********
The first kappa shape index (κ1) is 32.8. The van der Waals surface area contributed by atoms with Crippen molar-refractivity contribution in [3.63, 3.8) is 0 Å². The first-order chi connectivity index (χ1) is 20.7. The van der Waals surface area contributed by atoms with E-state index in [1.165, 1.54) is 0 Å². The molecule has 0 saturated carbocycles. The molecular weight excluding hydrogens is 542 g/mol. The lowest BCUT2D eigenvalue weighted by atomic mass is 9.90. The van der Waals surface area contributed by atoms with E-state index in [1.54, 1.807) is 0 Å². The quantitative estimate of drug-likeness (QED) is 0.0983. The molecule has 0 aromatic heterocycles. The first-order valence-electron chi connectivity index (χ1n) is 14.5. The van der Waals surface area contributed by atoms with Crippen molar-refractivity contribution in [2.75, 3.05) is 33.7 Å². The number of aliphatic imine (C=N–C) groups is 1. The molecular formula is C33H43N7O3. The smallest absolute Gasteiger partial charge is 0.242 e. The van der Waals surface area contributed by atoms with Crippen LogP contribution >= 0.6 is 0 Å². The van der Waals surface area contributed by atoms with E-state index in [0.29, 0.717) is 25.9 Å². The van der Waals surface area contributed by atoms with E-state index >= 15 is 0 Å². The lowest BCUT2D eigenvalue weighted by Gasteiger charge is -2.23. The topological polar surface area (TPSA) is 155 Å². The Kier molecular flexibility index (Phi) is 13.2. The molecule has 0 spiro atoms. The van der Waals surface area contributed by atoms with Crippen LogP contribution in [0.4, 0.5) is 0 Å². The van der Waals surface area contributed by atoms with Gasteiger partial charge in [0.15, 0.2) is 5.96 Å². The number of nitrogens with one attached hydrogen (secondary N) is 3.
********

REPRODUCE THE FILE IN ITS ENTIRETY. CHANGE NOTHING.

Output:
The first kappa shape index (κ1) is 32.8. The van der Waals surface area contributed by atoms with Crippen molar-refractivity contribution in [3.63, 3.8) is 0 Å². The first-order chi connectivity index (χ1) is 20.7. The van der Waals surface area contributed by atoms with E-state index in [1.165, 1.54) is 0 Å². The molecule has 0 saturated carbocycles. The molecular weight excluding hydrogens is 542 g/mol. The lowest BCUT2D eigenvalue weighted by atomic mass is 9.90. The van der Waals surface area contributed by atoms with E-state index in [1.54, 1.807) is 0 Å². The quantitative estimate of drug-likeness (QED) is 0.0983. The molecule has 0 aromatic heterocycles. The first-order valence-electron chi connectivity index (χ1n) is 14.5. The van der Waals surface area contributed by atoms with Crippen molar-refractivity contribution in [2.75, 3.05) is 33.7 Å². The number of aliphatic imine (C=N–C) groups is 1. The molecular formula is C33H43N7O3. The smallest absolute Gasteiger partial charge is 0.242 e. The van der Waals surface area contributed by atoms with Crippen LogP contribution >= 0.6 is 0 Å². The van der Waals surface area contributed by atoms with E-state index in [0.29, 0.717) is 25.9 Å². The van der Waals surface area contributed by atoms with E-state index >= 15 is 0 Å². The lowest BCUT2D eigenvalue weighted by Gasteiger charge is -2.23. The topological polar surface area (TPSA) is 155 Å². The Kier molecular flexibility index (Phi) is 13.2. The molecule has 0 spiro atoms. The van der Waals surface area contributed by atoms with Crippen LogP contribution in [0.4, 0.5) is 0 Å². The van der Waals surface area contributed by atoms with Gasteiger partial charge in [0.15, 0.2) is 5.96 Å². The number of nitrogens with one attached hydrogen (secondary N) is 3.